This catechism further states, “whereby (out of his free and special love to his elect, and from nothing in them moving him thereunto) he doth, in his accepted time, invite and draw them to Jesus Christ, by his Word and Spirit…” God’s powerful call comes from His free and special love to the elect. Nothing in the elect moved God to love them (it was free and voluntary). His love for them is “special” — that is, though in some qualified sense we can say God loves everyone, we must also say that God loves the elect with a special love. That love comes to historical expression by inviting and drawing sinners to Christ. That invitation comes “in his accepted time.” Though the general call of the gospel may have come to the elect numerous times, the effectual call comes “in his accepted time,” the time of God’s own choosing. It may come to him or her when an infant, a child, a teenager, a young adult, etc. “But in every case it is during the lifetime on earth of each elect person.” (Vos, 147)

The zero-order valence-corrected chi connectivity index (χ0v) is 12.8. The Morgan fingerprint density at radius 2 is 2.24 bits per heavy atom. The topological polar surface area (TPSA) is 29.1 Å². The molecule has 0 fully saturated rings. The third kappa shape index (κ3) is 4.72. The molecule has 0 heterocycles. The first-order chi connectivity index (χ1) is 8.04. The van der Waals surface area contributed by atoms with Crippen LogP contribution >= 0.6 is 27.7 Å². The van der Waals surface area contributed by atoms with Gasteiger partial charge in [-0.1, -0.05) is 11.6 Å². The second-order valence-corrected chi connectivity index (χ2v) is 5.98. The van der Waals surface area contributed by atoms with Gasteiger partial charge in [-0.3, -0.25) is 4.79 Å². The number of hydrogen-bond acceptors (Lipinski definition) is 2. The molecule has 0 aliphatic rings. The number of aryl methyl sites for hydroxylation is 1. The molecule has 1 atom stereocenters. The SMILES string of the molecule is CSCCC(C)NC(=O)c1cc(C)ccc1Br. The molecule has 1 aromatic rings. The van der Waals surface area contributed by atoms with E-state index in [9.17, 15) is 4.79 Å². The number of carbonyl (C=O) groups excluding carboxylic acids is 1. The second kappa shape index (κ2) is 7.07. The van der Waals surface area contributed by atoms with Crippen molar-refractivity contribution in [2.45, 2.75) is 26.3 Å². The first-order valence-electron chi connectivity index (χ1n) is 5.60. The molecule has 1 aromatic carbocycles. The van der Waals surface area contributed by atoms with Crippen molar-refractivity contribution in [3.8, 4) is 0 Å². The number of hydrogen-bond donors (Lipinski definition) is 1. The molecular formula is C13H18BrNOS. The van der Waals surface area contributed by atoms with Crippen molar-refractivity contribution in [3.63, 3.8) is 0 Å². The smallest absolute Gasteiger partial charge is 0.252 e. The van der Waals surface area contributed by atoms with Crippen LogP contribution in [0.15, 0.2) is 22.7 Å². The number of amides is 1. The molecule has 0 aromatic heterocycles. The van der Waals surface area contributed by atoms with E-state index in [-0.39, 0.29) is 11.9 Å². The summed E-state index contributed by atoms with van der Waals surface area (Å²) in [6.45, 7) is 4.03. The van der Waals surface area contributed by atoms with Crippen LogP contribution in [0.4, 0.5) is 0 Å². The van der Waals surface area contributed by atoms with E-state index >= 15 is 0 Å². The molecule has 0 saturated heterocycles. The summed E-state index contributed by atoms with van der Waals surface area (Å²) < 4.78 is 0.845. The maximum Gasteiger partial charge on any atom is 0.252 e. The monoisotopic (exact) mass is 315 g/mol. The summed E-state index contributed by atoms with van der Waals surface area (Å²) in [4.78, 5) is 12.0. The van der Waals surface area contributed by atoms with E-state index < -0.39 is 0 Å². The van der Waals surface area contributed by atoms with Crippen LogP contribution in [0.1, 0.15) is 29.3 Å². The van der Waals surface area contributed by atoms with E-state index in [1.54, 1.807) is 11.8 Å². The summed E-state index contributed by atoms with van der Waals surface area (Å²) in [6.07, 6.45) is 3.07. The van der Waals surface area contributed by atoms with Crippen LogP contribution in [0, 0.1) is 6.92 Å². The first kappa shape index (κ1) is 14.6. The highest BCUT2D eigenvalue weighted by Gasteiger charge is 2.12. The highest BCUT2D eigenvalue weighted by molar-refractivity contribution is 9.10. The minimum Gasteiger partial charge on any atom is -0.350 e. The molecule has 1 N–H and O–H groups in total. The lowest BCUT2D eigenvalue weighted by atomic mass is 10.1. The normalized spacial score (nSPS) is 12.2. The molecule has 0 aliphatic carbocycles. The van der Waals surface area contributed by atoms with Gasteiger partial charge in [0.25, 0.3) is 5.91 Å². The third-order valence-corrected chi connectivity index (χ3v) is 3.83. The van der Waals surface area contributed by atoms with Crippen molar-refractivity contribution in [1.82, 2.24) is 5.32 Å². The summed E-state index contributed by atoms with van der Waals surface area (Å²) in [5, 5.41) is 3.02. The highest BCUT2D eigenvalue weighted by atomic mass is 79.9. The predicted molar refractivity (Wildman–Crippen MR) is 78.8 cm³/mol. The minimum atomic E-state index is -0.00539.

This invitation and drawing is His. That is, He is the one inviting the sinner to Jesus Christ. Paul says that the Roman Christians were “called to belong to Jesus Christ” (Rom. 1:6, uJmei√ß klhtoi« ∆Ihsouv Cristouv). Who called them? The text (vv. 1, 2) makes it clear that it was God the Father who called them. It is clearer in 1Cor. 1:9, “God is faithful, by whom you were called into the fellowship of his Son, Jesus Christ our Lord (e˙klh/qhte ei˙ß koinwni÷an touv ui˚ouv aujtouv ∆Ihsouv Cristouv touv kuri÷ou hJmw◊n).”
God the Father effectually calls the sinner into fellowship with His Son. This must be remembered. In effectual calling, the preacher or the evangelist is not one “calling” the sinner per se — effectual calling happens when God calls through the preaching of the Word. Notice the following clause — “by his Word and Spirit.” God invites by His Word and Spirit. It is not the bare Word but the Word and the Spirit. The Spirit uses the Word to draw the sinner to Himself — He ordinarily uses the Word to draw the sinner. He is not opposed to His Word (an experience contradicting His Word) — He is also not independent of His Word (a unqualified universal spiritual experience apart from God’s Word). When the Word is preached and the Spirit is not present to impress its truth, then the Word without the Spirit is ineffectual.